FRANKFURT (Reuters) - Daimler’s first-quarter operating profit fell 16 percent on Friday as a 718 million euro ($800 million) one-off gain failed to offset raw material costs, technology investments and production delays at three Mercedes-Benz factories.
Sales of Mercedes-Benz cars fell 7 percent in the first quarter in part due to manufacturing bottlenecks for the A-Class compact car in Aguascalientes, Mexico, the Mercedes-Benz Van in Charleston, South Carolina, and the Mercedes-Benz GLE sports utility vehicle in Tuscaloosa, Alabama.
Mercedes-Benz sales in China, the world’s largest car market, fell 3 percent and plans to make a Mercedes-Benz pickup truck in Argentina have been abandoned after a management review, the carmaker said.
“We cannot and will not be satisfied with this, as expected, moderate start to the year. We now have to work hard to achieve our targets for 2019,” Chief Executive Dieter Zetsche said in a statement to accompany his final quarterly results as boss.
Daimler blamed new suppliers for problems launching a sports utility vehicle platform, causing production delays for a new high-margin GLE model and the return on sales at Mercedes-Benz cars to fall to 6.1 percent, down from 9 percent a year earlier.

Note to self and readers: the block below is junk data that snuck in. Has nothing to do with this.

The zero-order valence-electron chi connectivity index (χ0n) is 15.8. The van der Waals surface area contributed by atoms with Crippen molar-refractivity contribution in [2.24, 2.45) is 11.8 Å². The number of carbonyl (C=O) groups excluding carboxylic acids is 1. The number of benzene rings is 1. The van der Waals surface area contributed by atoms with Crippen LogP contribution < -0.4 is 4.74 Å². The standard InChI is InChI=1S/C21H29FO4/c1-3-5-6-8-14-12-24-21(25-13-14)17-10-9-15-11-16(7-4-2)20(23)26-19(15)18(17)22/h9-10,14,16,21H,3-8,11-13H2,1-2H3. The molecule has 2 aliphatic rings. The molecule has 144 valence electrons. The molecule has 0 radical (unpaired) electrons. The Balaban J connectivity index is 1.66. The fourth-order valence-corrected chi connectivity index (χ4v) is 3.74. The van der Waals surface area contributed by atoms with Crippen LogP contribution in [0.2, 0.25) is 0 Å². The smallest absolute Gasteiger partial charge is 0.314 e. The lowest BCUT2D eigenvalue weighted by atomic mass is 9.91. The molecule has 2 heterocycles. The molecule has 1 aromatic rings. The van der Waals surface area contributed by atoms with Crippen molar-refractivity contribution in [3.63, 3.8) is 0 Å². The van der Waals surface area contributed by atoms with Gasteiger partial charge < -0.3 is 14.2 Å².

“Daimler is blaming supplier bottlenecks and quality issues pretty much across all divisions for its poor financial performance. To be clear: it’s management’s job to manage its supply chain and relationships with partners,” Evercore ISI analyst Arndt Ellinghorst said in a note on Friday.
Earnings before interest and tax (EBIT) fell to 2.80 billion euros, below the 2.89 billion expected by analysts despite a 718 million euros valuation boost from the merger of the mobility services divisions of Daimler and BMW.
Daimler shares slipped on the news and were down 2.47 percent at 1345 GMT.
Daimler reiterated it expected slight growth in unit sales, revenue and EBIT on a group level this year, but only after cost-cutting measures are implemented.
At the same time Daimler lowered the outlook of its vans division saying the EBIT margin range would be 0 to 2 percent, rather than 5 percent to 7 percent.
Jefferies analyst Philippe Houchois said: “The outlook feels slightly optimistic given the weak start to the year.”
Reporting by Edward Taylor; Editing by Keith Weir and Elaine Hardcastle
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